> Under a normal economic model, you could choose between the most
> competitive offer but we are limited by the impact factor, on which our
> careers depend in part.
> 
> I am afraid that policies making obligatory OAP will cause an
> inflationary process in publishing fees. The idea of making tax payers
> get what they pay for taxes is very reasonable, that of giving profit to
> private companies per se, not so much. So, the state is responsible for
> paying a MAXIMUM for publishing fees, the amount that should cover
> accountable costs excluding profit. This will be reasonable and will
> help control quasi monopolies. It would be great that these same 65,000
> people sign a letter in these terms.
> 
> To summarise, publishing is a big business and we are getting a tiny
> part with much effort. Reviewing and editing should be paid.
> 
> PS 1: I disclose also that I am editor of J Anim Breed Genet, a journal
> with policies similar to those of Animal Genetics. At least in this
> case, I am paid a small amount and get a discount on books from the
> publisher.
> 
> PS 2: I offer myself to write a letter to Obama and Cameron as well (via
> Nature or Science) warning him of the inflationary dangers of compulsory
> OAP and recommending to pay only for actual costs - not profit part. If
> anyone is willing to help, please email me and we shall write something
> that could be distributed to the rest of communities and submitted to
> any or both of these journals.
> 
> Miguel
From igi2cornell.edu  Tue Feb 26 11:20:37 2013
From: Ikhide Imumorin <igi2cornell.edu>
Subject: RE: Compulsory OAP will cause an even larger increase in publishing fees 
Postmaster: submission approved
To: Multiple Recipients of <angenmapanimalgenome.org>
Date: Tue, 26 Feb 2013 11:20:37 -0600

Dear Colleagues, I totally agree with Miguel on this issue. If journals,
especially OA journals will charge all these exorbitant fees for publishing
papers to be read freely, then editors and reviewers should be paid in
cash, but preferably in kind. For example BMC Ltd can institute a policy
that say you get a discount (say 25% off) your next paper if you review a
paper, and if you review this many papers per year, you get to publish one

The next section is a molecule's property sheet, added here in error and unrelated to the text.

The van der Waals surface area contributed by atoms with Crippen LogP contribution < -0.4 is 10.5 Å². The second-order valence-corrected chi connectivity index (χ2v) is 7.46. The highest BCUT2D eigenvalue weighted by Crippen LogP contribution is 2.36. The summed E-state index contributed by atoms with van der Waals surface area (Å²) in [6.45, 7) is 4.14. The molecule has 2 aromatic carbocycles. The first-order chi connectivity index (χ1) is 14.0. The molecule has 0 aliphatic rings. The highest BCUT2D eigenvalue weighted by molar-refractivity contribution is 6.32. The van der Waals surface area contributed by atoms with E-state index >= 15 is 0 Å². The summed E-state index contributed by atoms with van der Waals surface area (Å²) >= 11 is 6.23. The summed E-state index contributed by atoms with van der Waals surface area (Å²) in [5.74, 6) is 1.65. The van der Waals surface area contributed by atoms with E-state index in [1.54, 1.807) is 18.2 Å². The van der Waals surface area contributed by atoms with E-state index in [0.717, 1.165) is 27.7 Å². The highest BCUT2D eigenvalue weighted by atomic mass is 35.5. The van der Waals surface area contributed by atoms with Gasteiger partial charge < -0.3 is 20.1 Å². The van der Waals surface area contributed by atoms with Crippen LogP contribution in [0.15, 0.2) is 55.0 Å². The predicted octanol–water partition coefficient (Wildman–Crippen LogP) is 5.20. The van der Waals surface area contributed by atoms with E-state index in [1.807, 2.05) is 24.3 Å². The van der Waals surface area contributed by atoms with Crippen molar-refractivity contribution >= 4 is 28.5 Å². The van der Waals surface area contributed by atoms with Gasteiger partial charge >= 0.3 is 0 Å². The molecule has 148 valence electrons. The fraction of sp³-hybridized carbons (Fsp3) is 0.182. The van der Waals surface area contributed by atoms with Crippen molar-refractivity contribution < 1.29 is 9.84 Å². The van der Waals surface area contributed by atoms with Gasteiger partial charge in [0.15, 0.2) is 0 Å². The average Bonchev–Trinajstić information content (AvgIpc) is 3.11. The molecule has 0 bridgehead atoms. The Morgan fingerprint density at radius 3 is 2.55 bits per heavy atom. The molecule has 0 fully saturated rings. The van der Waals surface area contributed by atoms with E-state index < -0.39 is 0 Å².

paper for free. As it stands now scientists are used to do all the heavy
lifting of judging the science of their peers for free... and the only ones
making money from this whole thing is the companies... whether OA or not.

Will publishers step up to the plate and do the right thing? If the next
time you get a paper from a journal and you decline reviewing it, aren't we
all busy? or you ask for some kind of compensation in the form of discount
in publishing in that journal, a new movement that help us scientists might
be born. The process of scientific publishing depends on peer review, but
that job right now is unpaid and burdensome. After you have reviewed a few
papers for a journal and you can put that in your CV under "Professional
Service", is there any incentive to do any more for that journal?

Compulsory OA publishing will inflate publishing fees to the point where
grant agencies will be forced to devote a significant portion to
publication fees. Soon you may have to include as much as $30,000 to your
application to NIH/NSF/USDA etc for a 4 year project for publication
charges. This is quite possible for large projects that may publish as many
as 10 papers from a project since some OA journals cost as much as $3,000!
Is the cost of publishing a paper on a Web platform really that high? Most
new generation OA journals do not have hard copies and most of the
publishing operations are automated by sophisticated software. I know
establishing such tools cannot be cheap, but that is usually part of the
upfront costs to get things started. Once it is up and running, it mostly
just need only modest management and maintenance.

I am on board with doing a letter with others to sound the alarm on this
problem.

Regards, Ikhide

 
 
Ikhide Imumorin, PhD 
Assistant Professor 
Animal Breeding, Genetics and Genomics Group 
Dept of Animal Science 
267 Morrison Hall 
Cornell University 
Ithaca, NY 14853 
USA 
T 607-255-2850 
F 607-255-9829 
igi2cornell.edu 

http://www.ansci.cornell.edu/faculty/imumorin.html

Editorial Board, Journal of Veterinary Science and Medical Diagnosis
 - http://www.scitechnol.com/jvsmdhome.php
Associate Editor, Genomics and Quantitative Genetics
 - http://www.knoblauchpublishing.com
Associate Editor, Journal of Applied Animal Research
 - http://www.tandf.co.uk/journals/TAAR
Review Editor, Frontiers in Genetics
 - http://www.frontiersin.org/genetics

"So why not go out on a limb, isn't that where the fruit is?" - Frank Scully

 
 
________________________________________ 
.From: Miguel Perez-Enciso [miguel.perezuab.cat] 
.Sent: Tuesday, February 26, 2013 8:42 AM 
.To: Multiple Recipients of <AnGenMapanimalgenome.org>
.Subject: Compulsory OAP will cause an even larger increase in publishing fees 

Dear authors

I agree with paying for publishing. As I see it, the two main questions are
whether publishing fees are fair and whether reviewers and editors should
charge for their work to publishers, either in kind or in cash. Under a
normal economic model, you could choose between the most competitive offer
but we are limited by the impact factor, on which our careers depend in
part.

I am afraid that policies making obligatory OAP will cause an inflationary
process in publishing fees. The idea of making tax payers get what they pay